Going global with digital: can it be done?

On day two of Stream Market, panelists share their thoughts on how to take digital content across borders.
June 5, 2015

SANTA MONICA — Digital video is poised to take on the world – a sign, experts say, the industry is here to stay.

There is already some globalization on a small scale, with plenty North American programming on platforms such as Netflix making its way to other countries.

But going global with digital is a lot more than simply making content available in as many countries as possible, according to the panelists at Stream Market’s panel, Going Global: The Next Frontier, on June 5.

StreamDaily had a chance to chat with some of the panelists — including Hitendra Merchant, founder and CEO of Yoboho New Media and Hooplakidz Network, Antoine Disle, co-founder and producer of Rockzeline, Hayley Dickson, VP, aquisitions and development, global content at FreemantleMedia and Roopak Saluja, founder and CEO of The 120 Media Collective and Sooperfly —  before the June 5 session to get a closer look at their perspectives.

Merchant, whose company is based out of Mumbai, India, said content made through global collaboration has the capacity to go global.

“We have scripts that are written in L.A., we get the voices done in New York, we get some music and dubbing done out of London,” he said. “We do animation in India, Poland and the Philippines.”

He also said they make content in a number of languages, including multiple localized dialects of the same languages:

“We believe there should not be any deal blockers so that content can be made in a way that it can reach the maximum amount of people.”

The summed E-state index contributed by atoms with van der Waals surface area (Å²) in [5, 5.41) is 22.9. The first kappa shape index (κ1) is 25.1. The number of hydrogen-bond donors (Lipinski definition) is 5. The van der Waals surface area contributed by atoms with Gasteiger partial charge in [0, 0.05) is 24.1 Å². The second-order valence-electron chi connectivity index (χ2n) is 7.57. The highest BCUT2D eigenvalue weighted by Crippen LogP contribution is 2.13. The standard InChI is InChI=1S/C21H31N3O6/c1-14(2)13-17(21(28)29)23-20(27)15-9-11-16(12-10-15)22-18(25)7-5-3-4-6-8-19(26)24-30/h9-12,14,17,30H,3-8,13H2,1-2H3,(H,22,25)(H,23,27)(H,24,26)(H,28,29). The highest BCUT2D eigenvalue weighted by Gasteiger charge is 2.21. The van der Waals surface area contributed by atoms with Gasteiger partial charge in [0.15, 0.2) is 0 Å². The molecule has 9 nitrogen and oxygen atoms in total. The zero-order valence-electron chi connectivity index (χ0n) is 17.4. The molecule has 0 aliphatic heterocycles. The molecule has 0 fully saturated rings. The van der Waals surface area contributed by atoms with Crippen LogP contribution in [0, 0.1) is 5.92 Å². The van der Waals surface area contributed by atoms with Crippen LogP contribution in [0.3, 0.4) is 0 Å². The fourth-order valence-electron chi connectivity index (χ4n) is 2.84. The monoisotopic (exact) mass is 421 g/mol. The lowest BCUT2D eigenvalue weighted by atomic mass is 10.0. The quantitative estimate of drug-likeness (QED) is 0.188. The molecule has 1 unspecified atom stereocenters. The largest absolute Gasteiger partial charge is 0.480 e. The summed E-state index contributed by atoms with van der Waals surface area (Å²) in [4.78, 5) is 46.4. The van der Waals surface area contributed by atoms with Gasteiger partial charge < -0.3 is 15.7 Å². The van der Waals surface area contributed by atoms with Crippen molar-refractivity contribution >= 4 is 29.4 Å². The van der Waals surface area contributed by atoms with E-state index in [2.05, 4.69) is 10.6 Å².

But as other countries think on an international scale, is the U.S. ready to?

It will be tricky, said Saluja, also based in Mumbai, and all you need to do is look at the film industry.

“I used to think there’s the U.S., and there’s India, and there’s everyone else,” he said. What the U.S. and India have in common, he said, is both have such large domestic film industries that non-local content rarely gets any attention.

So when it comes to the consumption of digital – specifically within the U.S. – he said, it will probably be more of the same. “You occasionally see some Japanese anime or some Indian kitsch, but those are niche because the U.S. culture is so dominant.”

He also said he believes comedy has a tricky time crossing boarders. “Even if it’s comedy that’s appealing to a lot of people, a lot of the terms or references is just hard to get across.”

Dickson agreed with that sentiment, but said there are international dramas that have potential to do well across borders.

“Hulu and Netflix were the first to import non-English speaking dramas into the U.S. that have really had a cult following,” Dickson said, citing the German series Deutschland 83 and Prisoners of War (pictured), the original Israeli series which Homeland was based off of, as examples.

One hump to get over is dubbing, she said.

“Most countries like Germany and Spain are already used to dubbing and subtitling. Americans aren’t as used to dubbed or subtitled programming.”

Ultimately, said Saluja, the key to going global is not simply exporting and throwing some subtitled on it, but collaborating across regions with talent and production to attract global financing partners as well as audiences.

“Yes, you can create and export content, but you have to have some localization to get to the heart of the market.”

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